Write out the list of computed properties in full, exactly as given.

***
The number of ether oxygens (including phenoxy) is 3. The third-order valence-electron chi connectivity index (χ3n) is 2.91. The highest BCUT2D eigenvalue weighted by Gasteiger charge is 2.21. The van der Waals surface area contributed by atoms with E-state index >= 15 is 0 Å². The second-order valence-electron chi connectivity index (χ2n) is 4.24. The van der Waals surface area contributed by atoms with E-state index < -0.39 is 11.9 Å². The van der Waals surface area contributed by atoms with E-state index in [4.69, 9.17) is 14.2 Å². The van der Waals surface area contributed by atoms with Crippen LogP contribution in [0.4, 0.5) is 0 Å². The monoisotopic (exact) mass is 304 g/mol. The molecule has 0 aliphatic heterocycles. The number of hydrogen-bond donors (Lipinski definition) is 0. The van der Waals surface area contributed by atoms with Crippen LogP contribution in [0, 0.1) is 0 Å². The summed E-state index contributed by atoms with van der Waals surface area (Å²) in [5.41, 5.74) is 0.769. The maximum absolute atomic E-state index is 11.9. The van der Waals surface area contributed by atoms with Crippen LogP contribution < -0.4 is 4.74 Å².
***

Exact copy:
The number of ether oxygens (including phenoxy) is 3. The third-order valence-electron chi connectivity index (χ3n) is 2.91. The highest BCUT2D eigenvalue weighted by Gasteiger charge is 2.21. The van der Waals surface area contributed by atoms with E-state index >= 15 is 0 Å². The second-order valence-electron chi connectivity index (χ2n) is 4.24. The van der Waals surface area contributed by atoms with E-state index < -0.39 is 11.9 Å². The van der Waals surface area contributed by atoms with E-state index in [4.69, 9.17) is 14.2 Å². The van der Waals surface area contributed by atoms with Crippen LogP contribution in [0.4, 0.5) is 0 Å². The monoisotopic (exact) mass is 304 g/mol. The molecule has 0 aliphatic heterocycles. The number of hydrogen-bond donors (Lipinski definition) is 0. The van der Waals surface area contributed by atoms with Crippen LogP contribution in [0, 0.1) is 0 Å². The summed E-state index contributed by atoms with van der Waals surface area (Å²) in [5.41, 5.74) is 0.769. The maximum absolute atomic E-state index is 11.9. The van der Waals surface area contributed by atoms with Crippen LogP contribution < -0.4 is 4.74 Å².